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Nokia Takeover In Jeopardy Due To Alleged $3.4B Tax Bill In India

Soulskill posted about a year ago | from the desperately-seeking-a-loophole dept.

Businesses 226

New submitter Snotboble_ writes "The government of India apparently thinks Nokia owes a lot of taxes. They originally told Nokia that the company owed around $340 million, but now reports suggest it could be an order of magnitude higher. Such a large liability would have consequences for Nokia's sale of its handset division to Microsoft. From the article: 'Nokia Corp.'s tax troubles in India worsened Tuesday as local authorities ratcheted up the amount of tax they say the Finnish company may owe to more than $3 billion. Nokia's battle to defend itself from the claims—one of the latest surprise tax bills slapped on big foreign companies in India—could affect its plans to sell its handset division to Microsoft Corp. as the phone company's factory in India is part of the $7 billion deal.'"

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corruption (5, Insightful)

BurgEnder (698732) | about a year ago | (#45656687)

nothing like a good 'ol shakedown by a government's tax authority

Re:corruption (0)

war4peace (1628283) | about a year ago | (#45656699)

Does it count as racist if I say I am not surprised by this move from the Indian government?

Re:corruption (2, Insightful)

cheater512 (783349) | about a year ago | (#45656707)

Does it count as racist that I'm absolutely *shocked* a western company has been dodging taxes?

Re:corruption (-1)

Anonymous Coward | about a year ago | (#45656727)

You both are racist fucks.

Re:corruption (2)

rmdingler (1955220) | about a year ago | (#45656793)

I'm not sure I like your tone.

Re:corruption (-1)

Anonymous Coward | about a year ago | (#45656827)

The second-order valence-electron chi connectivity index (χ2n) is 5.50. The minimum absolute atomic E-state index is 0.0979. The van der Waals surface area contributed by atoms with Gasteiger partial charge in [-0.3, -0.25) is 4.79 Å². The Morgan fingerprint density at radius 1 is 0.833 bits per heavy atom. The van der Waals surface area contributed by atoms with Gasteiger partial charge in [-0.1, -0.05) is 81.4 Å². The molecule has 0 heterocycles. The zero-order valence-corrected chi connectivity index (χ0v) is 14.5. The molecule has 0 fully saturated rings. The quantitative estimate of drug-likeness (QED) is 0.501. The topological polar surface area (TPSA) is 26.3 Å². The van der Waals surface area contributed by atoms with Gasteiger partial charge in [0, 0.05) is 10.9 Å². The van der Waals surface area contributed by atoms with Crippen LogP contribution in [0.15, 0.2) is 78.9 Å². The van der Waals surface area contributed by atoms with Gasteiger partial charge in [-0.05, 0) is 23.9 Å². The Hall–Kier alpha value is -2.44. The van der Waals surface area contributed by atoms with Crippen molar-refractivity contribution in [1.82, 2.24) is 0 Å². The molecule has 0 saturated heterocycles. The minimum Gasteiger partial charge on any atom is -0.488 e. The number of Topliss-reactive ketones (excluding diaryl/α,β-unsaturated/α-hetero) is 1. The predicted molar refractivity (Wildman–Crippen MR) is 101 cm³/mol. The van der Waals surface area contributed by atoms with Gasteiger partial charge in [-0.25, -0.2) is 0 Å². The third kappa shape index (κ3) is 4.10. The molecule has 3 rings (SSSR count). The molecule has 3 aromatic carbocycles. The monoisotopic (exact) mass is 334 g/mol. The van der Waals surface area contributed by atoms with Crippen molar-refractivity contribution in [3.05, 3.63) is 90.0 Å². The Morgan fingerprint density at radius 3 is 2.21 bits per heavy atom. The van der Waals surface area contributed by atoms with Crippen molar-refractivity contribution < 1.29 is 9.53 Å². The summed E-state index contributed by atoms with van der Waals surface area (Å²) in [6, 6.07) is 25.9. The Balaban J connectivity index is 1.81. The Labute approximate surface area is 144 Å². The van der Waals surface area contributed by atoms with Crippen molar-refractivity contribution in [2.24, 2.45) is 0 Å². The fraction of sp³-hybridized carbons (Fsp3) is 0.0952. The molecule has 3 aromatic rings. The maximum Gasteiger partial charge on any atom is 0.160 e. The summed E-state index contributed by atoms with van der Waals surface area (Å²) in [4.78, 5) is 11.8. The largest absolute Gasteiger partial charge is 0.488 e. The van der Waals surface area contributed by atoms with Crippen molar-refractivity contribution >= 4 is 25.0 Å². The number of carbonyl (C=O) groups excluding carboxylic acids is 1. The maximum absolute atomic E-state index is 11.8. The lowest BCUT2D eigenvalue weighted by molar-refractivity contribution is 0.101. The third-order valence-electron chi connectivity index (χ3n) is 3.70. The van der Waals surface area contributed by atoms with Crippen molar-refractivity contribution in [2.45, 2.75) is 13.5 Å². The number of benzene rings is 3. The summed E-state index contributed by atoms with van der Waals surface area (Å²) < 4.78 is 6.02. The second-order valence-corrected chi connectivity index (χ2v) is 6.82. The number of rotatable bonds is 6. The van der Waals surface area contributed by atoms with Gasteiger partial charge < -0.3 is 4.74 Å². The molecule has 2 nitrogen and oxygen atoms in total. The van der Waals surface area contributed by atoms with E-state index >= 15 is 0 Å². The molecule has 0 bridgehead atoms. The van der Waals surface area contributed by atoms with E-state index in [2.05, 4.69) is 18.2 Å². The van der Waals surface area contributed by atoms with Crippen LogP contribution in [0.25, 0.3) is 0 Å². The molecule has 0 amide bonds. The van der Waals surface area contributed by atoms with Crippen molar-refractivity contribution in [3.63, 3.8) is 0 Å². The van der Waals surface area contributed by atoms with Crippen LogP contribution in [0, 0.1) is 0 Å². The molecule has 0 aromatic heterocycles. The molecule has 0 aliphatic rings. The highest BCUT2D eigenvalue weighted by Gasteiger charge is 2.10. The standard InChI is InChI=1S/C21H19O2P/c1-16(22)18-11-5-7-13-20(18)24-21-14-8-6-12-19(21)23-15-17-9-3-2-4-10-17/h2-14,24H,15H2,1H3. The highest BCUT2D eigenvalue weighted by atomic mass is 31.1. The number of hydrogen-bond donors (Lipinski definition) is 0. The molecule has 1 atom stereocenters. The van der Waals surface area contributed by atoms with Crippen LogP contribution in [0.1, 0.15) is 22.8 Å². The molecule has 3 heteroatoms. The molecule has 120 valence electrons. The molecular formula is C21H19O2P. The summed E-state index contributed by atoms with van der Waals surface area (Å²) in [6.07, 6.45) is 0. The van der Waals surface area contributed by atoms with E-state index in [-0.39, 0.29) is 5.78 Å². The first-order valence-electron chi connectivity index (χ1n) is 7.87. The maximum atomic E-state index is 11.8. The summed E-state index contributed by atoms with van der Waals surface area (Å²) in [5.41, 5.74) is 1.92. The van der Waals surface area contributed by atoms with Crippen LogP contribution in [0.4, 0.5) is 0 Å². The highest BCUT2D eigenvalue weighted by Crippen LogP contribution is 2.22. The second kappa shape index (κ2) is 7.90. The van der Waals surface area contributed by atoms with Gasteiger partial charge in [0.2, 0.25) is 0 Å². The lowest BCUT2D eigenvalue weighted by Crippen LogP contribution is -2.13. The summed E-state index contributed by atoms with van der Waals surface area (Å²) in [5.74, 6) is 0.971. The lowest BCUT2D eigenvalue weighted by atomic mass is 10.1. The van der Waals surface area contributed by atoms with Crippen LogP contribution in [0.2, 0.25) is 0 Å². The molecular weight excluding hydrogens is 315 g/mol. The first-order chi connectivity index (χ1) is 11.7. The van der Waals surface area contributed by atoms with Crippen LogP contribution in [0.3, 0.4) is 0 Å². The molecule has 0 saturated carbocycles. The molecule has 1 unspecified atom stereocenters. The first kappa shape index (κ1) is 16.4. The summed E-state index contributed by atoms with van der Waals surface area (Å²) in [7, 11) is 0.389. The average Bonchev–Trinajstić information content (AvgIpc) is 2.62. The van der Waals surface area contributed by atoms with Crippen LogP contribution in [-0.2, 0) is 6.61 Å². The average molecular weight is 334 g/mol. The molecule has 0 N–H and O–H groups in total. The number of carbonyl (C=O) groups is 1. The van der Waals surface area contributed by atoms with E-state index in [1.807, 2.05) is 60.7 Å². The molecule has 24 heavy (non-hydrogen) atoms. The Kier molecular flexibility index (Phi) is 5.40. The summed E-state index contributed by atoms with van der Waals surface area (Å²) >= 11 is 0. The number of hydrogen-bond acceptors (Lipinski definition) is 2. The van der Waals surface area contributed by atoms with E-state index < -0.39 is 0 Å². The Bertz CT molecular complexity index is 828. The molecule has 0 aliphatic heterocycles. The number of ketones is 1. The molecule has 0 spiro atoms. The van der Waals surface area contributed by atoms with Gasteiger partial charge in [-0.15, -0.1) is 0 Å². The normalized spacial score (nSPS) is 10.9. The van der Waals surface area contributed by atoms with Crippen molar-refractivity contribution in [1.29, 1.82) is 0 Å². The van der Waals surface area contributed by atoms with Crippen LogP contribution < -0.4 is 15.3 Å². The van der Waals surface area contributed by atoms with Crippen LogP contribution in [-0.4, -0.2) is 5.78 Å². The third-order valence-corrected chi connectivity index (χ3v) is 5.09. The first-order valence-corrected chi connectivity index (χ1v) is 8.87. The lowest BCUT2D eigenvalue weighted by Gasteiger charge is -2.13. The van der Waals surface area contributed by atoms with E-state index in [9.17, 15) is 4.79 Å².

I raped. We raped. I impregnated. We impregnated. That bitch!

Re:corruption (-1)

Anonymous Coward | about a year ago | (#45656851)

You both are racist fucks! G-Gi-Giggity, aright!

Re:corruption (4, Funny)

Frosty Piss (770223) | about a year ago | (#45656943)

I'm not sure I like your tone.

You have a problem with his skin color?

Re:corruption (4, Funny)

sjames (1099) | about a year ago | (#45657085)

The color's fine, it's just too flabby.

Re: corruption (0)

Anonymous Coward | about a year ago | (#45657047)

I don't believe you people!

Re:corruption (-1)

Anonymous Coward | about a year ago | (#45657619)

anti-racist is a code word for anti-white

Re:corruption (1)

Anonymous Coward | about a year ago | (#45656759)

Sounds like India wants to kill the sale of the handset division to Microsoft, driving Nokia stock even lower, then conveniently an India company will buy Nokia out. Sound Like India politics at its finest.

Re:corruption (1)

rmdingler (1955220) | about a year ago | (#45656871)

The NSA is making it harder and harder and more difficult, too, for a pasting on of the tinfoil hat label. And then, like a moment of perfect clarity, someone like you posts something like this, and the universe gets a tiny bit less complicated.

Re:corruption (4, Interesting)

EdIII (1114411) | about a year ago | (#45657081)

Sure sounds like it.

I know corporations are evil little demons when it comes to actually playing on a level playing field in regards to taxes though.

It can also just as easily be possible.... that Nokia have been dicks for years trying to get around the taxes and India has finally had enough of their shit. An opportune moment? Absolutely. Egregiously So.